BUMPED by Megan McCafferty
Series Book 1 in Bumped series (book 2, THUMPED due out April 24)
Summary taken from Goodreads...
identical twins Melody and Harmony were separated at birth and have
never met until the day Harmony shows up on Melody’s doorstep. Up to
now, the twins have followed completely opposite paths. Melody has
scored an enviable conception contract with a couple called the Jaydens.
While they are searching for the perfect partner for Melody to bump
with, she is fighting her attraction to her best friend, Zen, who is way
too short for the job.
Harmony has spent her
whole life in Goodside, a religious community, preparing to be a wife
and mother. She believes her calling is to convince Melody that pregging
for profit is a sin. But Harmony has secrets of her own that she is
When Melody is finally matched with the
world-famous, genetically flawless Jondoe, both girls’ lives are changed
forever. A case of mistaken identity takes them on a journey neither
could have ever imagined, one that makes Melody and Harmony realize they
have so much more than just DNA in common.
My Review: 4/5 .
I found the premise of this book interesting. Living in a future where adults are unable to conceive and so they turn to teenagers. Teenagers, being, well, teenagers, then view pregnancy as a boost to their popularity status. They even sport fake baby bumps as accessories to their fashion. I began the book with an open mind, having read the summary and knowing it was going to be at least mildly offensive to me at some point. Still, I spent a better part of the book slack-jawed and brow furrowed. The story follows twin sisters who have had entirely different upbringings. One was raised in a modern society where it's cool to be 16 and pregnant. She's landed a contract with a couple who will pay for everything, including college. But, this involves getting pregnant by someone they pick out for her, cause they want genetically-specific characteristics in their baby. The other sister is raised by a religious group that come off as zealots. Their practices are extreme (e.g. they make women wear veils and be completely covered in public, things like that). They're at the other end of the spectrum.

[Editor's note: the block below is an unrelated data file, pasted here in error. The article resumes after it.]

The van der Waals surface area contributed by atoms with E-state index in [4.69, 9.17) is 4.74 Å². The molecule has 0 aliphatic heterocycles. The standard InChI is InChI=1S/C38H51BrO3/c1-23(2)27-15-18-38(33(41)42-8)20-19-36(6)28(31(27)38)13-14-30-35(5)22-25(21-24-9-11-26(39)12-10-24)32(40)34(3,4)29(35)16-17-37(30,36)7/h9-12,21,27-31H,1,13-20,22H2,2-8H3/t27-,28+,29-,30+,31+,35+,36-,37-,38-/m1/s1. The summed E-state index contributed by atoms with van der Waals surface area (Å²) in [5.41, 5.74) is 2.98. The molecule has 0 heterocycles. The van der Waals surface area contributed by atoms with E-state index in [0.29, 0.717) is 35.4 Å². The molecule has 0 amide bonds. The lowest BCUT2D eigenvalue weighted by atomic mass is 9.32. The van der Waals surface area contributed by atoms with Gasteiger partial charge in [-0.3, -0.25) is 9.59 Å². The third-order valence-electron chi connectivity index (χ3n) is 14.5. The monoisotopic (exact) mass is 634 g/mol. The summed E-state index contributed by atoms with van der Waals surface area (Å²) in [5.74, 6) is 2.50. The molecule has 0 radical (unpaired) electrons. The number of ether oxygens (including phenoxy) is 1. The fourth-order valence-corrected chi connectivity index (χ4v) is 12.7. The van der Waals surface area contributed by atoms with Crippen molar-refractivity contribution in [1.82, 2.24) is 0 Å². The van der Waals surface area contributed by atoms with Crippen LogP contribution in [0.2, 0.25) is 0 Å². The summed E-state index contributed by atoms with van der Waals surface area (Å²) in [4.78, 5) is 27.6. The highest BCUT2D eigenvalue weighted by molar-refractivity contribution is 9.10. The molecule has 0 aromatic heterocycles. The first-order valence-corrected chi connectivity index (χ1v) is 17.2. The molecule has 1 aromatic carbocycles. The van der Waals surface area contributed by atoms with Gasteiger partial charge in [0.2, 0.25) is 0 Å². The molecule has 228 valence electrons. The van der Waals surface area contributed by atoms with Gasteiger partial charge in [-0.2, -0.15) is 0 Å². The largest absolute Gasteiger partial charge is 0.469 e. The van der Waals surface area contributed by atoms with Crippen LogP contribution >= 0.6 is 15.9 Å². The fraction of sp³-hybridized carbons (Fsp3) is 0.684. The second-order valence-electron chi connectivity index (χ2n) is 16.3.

Though I liked this book, there were several things that prevented me from really loving it. I would've liked it better were it not for several offenses. First offense was the lingo. It was, for lack of a better word, stupid. They said things like "bumped", "bumptastic" and "breedy bits" constantly. I realize the author was trying to emphasize the different day and age and with pregnancy being such a popular thing the lingo was part of the setup. But, it only managed to annoy me. I spent too much time trying to decipher what the words meant. Second offense was the portrayal of religious people. It seemed, in my opinion, that people were either religious fanatics or modern-minded (thinking that teens getting pregnant for profit was an acceptable thing to do). There are 3 characters I would file under both, but that doesn't equate to normal. I don't think I can go into further detail without spoilers, so I won't. Third offense, how annoying the characters were. Exception to offenses 2 and 3 is given to the character of Zen, best friend to one of the twins. But I think it's only because he didn't fall into the genetically-desired status and was viewed as a reproductive reject. If he had been a reproductively viable partner would he have been just like the rest of them? Who knows?
I would've given this book a 3/5 rating, but I threw in the extra rating point because the book made me think. It trivialized things that are very important to me and I rolled my eyes more than once, but it also gave me another outlook to consider. One that I never would've had without reading this book. I don't mind being exposed to a different way of thinking or viewing things, so I welcomed that. This book was creative and controversial. I haven't read another book quite like this one and I place value on that.